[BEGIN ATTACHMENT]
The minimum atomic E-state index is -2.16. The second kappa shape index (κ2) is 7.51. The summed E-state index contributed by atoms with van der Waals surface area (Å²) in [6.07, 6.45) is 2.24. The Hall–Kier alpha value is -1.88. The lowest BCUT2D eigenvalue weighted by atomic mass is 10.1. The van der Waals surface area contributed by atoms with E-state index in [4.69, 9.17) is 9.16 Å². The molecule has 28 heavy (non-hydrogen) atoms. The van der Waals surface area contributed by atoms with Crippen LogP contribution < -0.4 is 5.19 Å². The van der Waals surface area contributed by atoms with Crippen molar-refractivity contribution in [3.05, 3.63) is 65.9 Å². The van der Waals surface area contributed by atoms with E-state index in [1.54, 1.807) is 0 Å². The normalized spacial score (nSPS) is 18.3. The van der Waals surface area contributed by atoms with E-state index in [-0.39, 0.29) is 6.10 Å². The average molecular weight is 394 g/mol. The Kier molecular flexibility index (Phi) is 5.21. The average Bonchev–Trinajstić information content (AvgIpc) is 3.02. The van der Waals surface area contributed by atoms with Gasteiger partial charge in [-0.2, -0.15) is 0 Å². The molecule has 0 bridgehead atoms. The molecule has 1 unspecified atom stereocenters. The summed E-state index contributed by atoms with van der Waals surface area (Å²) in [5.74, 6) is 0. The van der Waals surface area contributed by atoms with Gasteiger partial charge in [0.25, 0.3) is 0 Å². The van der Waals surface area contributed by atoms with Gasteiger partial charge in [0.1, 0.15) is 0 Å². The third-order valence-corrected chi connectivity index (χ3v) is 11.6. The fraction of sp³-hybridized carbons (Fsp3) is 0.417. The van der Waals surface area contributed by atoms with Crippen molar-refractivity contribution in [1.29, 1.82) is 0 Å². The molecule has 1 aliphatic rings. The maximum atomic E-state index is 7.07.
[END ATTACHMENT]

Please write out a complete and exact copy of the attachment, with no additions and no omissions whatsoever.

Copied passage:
The minimum atomic E-state index is -2.16. The second kappa shape index (κ2) is 7.51. The summed E-state index contributed by atoms with van der Waals surface area (Å²) in [6.07, 6.45) is 2.24. The Hall–Kier alpha value is -1.88. The lowest BCUT2D eigenvalue weighted by atomic mass is 10.1. The van der Waals surface area contributed by atoms with E-state index in [4.69, 9.17) is 9.16 Å². The molecule has 28 heavy (non-hydrogen) atoms. The van der Waals surface area contributed by atoms with Crippen LogP contribution < -0.4 is 5.19 Å². The van der Waals surface area contributed by atoms with Crippen molar-refractivity contribution in [3.05, 3.63) is 65.9 Å². The van der Waals surface area contributed by atoms with E-state index in [1.54, 1.807) is 0 Å². The normalized spacial score (nSPS) is 18.3. The van der Waals surface area contributed by atoms with E-state index in [-0.39, 0.29) is 6.10 Å². The average molecular weight is 394 g/mol. The Kier molecular flexibility index (Phi) is 5.21. The average Bonchev–Trinajstić information content (AvgIpc) is 3.02. The van der Waals surface area contributed by atoms with Gasteiger partial charge in [-0.2, -0.15) is 0 Å². The molecule has 0 bridgehead atoms. The molecule has 1 unspecified atom stereocenters. The summed E-state index contributed by atoms with van der Waals surface area (Å²) in [5.74, 6) is 0. The van der Waals surface area contributed by atoms with Gasteiger partial charge in [0.25, 0.3) is 0 Å². The van der Waals surface area contributed by atoms with Gasteiger partial charge in [0.1, 0.15) is 0 Å². The third-order valence-corrected chi connectivity index (χ3v) is 11.6. The fraction of sp³-hybridized carbons (Fsp3) is 0.417. The van der Waals surface area contributed by atoms with Crippen molar-refractivity contribution in [1.29, 1.82) is 0 Å². The molecule has 1 aliphatic rings. The maximum atomic E-state index is 7.07.